Analysis of steady-state flow and advective transport in the eastern Snake River Plain aquifer system, Idaho

Water-Resources Investigations Report 94-4257




Quantitative estimates of ground-water flow directions and traveltimes for advective flow were developed for the regional aquifer system of the eastern Snake River Plain, Idaho. The work included: (1) descriptions of compartments in the aquifer that function as intermediate and regional flow systems, (2) descriptions of pathlines for flow originating at or near the water table, and (3) quantitative estimates of traveltimes for advective transport originating at or near the water table. A particle-tracking postprocessing program was used to compute pathlines on the basis of output from an existing three-dimensional steady-state flow model. The flow model uses 1980 conditions to approximate average annual conditions for 1950-80. The advective transport model required additional information about the nature of flow across model boundaries, aquifer thickness, and porosity. Porosity of two types of basalt strata has been reported for more than 1,500 individual cores from test holes, wells, and outcrops near the south side of the Idaho National Engineering Laboratory. The central 80 percent of samples had porosities of 0.08 to 0.25, the central 50 percent of samples, O. 11 to 0.21. Calibration of the model involved choosing a value for porosity that yielded the best solution. Two radiologic contaminants, iodine-129 and tritium, both introduced to the flow system about 40 years ago, are relatively conservative tracers. Iodine- 129 was considered to be more useful because of a lower analytical detection limit, longer half-life, and longer flow path. The calibration value for porosity was 0.21. Most flow in the aquifer is contained within a regional-scale compartment and follows paths that discharge to the Snake River downstream from Milner Dam. Two intermediate-scale compartments exist along the southeast side of the aquifer and near Mud Lake.One intermediate-scale compartment along the southeast side of the aquifer discharges to the Snake River near American Fails Reservoir and covers an area of nearly 1,000 square miles. This compartment, which receives recharge from an area of intensive surface-water irrigation, is apparently fairly stable. The other intermediate-scale compartment near Mud Lake covers an area of 300 square miles. The stability and size of this compartment are uncertain, but are assumed to be in a state of change. Traveltimes for advective flow from the water table to discharge points in the regional compartment ranged from 12 to 350 years for 80 percent of the particles; in the intermediate-scale flow compartment near American Falls Reservoir, from 7 to 60 years for 80 percent of the particles; and in the intermediate-scale compartment near Mud Lake, from 25 to 100 years for 80 percent of the particles. Traveltimes are sensitive to porosity and assumptions regarding the importance of the strength of internal sinks, which represent ground-water pumpage. A decrease in porosity results in shorter traveltimes but not a uniform decrease in traveltime, because the porosity and thickness is different in each model layer. Most flow was horizontal and occurred in the top 500 feet of the aquifer. An important limitation of the model is the assumption of steady-state flow. The most recent trend in the flow system has been a decrease in recharge since 1987 because of an extended drought and changes in land use. A decrease in flow through the system will result in longer traveltimes than those predicted for a greater flow. Because the interpretation of the model was limited to flow on a larger scale, and did not consider individual wells or well fields, the interpretations were not seriously limited by the discretization of well discharge. The interpretations made from this model also were limited by the discretization of the major discharge areas. Near discharge areas, pathlines might not be representative at the resolution of the grid. Most improvement in the estimates of ground-waterflow directions and travelt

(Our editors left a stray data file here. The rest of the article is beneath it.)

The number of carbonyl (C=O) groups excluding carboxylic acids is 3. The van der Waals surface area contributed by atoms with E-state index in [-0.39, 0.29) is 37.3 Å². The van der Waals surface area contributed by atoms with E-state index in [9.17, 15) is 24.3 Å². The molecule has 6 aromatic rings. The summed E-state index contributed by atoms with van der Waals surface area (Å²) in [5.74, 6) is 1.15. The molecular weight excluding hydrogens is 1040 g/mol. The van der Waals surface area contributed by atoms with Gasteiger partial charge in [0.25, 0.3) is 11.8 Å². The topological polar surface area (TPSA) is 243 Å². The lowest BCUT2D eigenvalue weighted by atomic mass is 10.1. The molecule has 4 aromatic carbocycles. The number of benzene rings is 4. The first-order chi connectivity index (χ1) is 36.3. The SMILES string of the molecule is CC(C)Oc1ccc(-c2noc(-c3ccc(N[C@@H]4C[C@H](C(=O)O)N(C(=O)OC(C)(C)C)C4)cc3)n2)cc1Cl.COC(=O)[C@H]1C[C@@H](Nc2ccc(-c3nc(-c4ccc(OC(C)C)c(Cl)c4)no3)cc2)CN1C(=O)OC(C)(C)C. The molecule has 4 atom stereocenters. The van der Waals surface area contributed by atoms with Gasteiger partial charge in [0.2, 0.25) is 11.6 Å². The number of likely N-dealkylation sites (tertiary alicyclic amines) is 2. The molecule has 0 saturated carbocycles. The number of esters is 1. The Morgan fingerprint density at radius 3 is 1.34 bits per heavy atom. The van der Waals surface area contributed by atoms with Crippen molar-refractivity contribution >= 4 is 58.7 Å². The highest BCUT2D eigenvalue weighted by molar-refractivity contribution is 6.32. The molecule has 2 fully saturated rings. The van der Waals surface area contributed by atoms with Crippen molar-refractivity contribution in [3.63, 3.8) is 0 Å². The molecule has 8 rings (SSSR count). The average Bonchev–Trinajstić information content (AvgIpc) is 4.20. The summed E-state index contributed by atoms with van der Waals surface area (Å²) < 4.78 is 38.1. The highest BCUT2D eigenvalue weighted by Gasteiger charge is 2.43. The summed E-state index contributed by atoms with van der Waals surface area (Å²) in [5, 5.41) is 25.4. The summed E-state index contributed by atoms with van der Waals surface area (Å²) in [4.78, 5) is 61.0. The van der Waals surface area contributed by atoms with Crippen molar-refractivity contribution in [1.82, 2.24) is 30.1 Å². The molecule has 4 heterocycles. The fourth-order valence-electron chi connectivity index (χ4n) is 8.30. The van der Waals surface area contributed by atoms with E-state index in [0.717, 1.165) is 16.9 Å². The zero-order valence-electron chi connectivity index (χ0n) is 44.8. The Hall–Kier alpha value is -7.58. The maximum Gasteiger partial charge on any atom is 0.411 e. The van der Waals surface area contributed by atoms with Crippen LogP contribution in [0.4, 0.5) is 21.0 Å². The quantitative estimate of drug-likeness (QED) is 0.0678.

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Analysis of steady-state flow and advective transport in the eastern Snake River Plain aquifer system, Idaho
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Water-Resources Investigations Report
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U.S. Geological Survey ; U.S.G.S. Earth Science Information Center, Open-File Reports Section [distributor],
iv, 25 p. :ill., maps ;28 cm.